We started on Queens Garden Trail, and if you visit here, I would definitely start here. You are instantly overwhelmed with the Park’s beauty, and you’ll stop every few feet to snap a picture.
Along the trail, I thanked my son Calvin. Calvin is named after my boyhood idol, Cal Ripken Jr. Little did I know that Cal Ripken would be my first introduction to Lou Gehrig, when he broke Cal’s consecutive games record. It’s funny how life works. Cal is our compassionate, friend-to-everyone, and dancing little boy who brings great joy to our lives.
Cal is getting to age where he’s starting to pick up a lot of what is going around him. A day before I left on this trip, I opened Facebook to a wonderful surprise that nearly left me in tears. His elementary school features students each day. Nice timing Fellows Elementary!
Another photo from the amazing Queen’s Garden Trail.
My next thank you was supposed to be in front of the Bryce Canyon Lodge, but I decided that there was too much beauty outside to showoff an overpriced lodge with a mediocre buffet (which we devoured anyways after this hike). I thanked my niece Grace Jensen. What you can’t tell in this photo was how windy it was. Our faces were on fire after today. Did I mention Bryce Canyon is cold?
Along the way I had to prove to myself that despite being nearly 40, I could still climb. Still got it.
THE HOODOOS. In the world of amazing rock structures, hoodoos might take the cake. One part beautiful, another part amazing name. They are everywhere in the Park, and they come in many different varieties. I thanked Mike & Deb Sedlacek. Deb was excited to sponsor a few landmarks in this part of the country. The two of them have traveled out here recently and loved it. Deb worked alongside my dad for many years, probably cleaning up many of his messes. 🙂
My travel buddy and me.
The Queens Garden Trail connected to the Navajo Trail that led us through the valley. There was much more green down below. Pretty standard for canyons. At a scenic spot, I thanked my colleague Andrew Norrie. Andrew has visited Utah in the past and enjoys a great hike. He’s currently stationed in Toronto working to build a new chapter of Phi Delta Theta at the University of Toronto. I know he loves being back in his Canadian homeland. Appreciate ya Norrie!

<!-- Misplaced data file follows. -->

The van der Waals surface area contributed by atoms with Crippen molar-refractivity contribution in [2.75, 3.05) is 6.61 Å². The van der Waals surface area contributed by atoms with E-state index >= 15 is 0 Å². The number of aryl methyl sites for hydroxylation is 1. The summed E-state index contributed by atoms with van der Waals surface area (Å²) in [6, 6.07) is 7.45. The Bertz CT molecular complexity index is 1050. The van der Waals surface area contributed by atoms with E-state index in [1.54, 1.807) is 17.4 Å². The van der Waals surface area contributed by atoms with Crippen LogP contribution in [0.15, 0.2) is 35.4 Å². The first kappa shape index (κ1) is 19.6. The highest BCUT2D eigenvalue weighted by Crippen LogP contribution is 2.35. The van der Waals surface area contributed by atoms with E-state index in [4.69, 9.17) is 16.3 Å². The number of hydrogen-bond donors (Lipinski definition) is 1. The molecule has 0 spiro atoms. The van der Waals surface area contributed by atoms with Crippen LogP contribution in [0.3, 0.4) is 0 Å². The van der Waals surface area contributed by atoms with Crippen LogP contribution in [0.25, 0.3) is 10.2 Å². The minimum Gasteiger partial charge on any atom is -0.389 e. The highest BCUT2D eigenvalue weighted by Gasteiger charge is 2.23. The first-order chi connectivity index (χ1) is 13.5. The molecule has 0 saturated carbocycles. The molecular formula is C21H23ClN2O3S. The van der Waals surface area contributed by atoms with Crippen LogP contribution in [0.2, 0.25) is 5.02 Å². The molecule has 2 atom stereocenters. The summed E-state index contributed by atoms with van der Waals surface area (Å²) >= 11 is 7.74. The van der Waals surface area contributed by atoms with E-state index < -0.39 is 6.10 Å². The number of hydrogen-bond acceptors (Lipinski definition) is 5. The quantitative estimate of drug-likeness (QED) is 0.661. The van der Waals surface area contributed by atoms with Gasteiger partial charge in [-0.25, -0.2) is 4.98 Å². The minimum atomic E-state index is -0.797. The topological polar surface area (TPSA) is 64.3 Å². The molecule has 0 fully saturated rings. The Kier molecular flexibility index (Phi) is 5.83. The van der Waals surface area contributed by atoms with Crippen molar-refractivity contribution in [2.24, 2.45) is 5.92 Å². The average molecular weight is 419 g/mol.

Zim’s getting really good at capturing candids during our days.
We connected on to Peek-a-boo Loop Trail that would have us climbing up the canyon for a few miles. I definitely recommend this hike. It offers some of the most spectacular views along the way. You can connect to it at the bottom of the canyon or start at the top at Bryce Canyon Point.
By this point in the day, we were worn out. The frigid and windy weather coupled with an up-and-down hike had our legs burning.
We made it to Bryce Canyon Point for another photo, thanking my cousin Lauren Good. Funny story about Lauren, my son Cal caught wind of her YouTube Channel about slime and instantly wanted to create his own channel. The Cannonball Cal concept was launched, but I failed spectacularly at showcasing his collection of cannonballs at Ames community pools.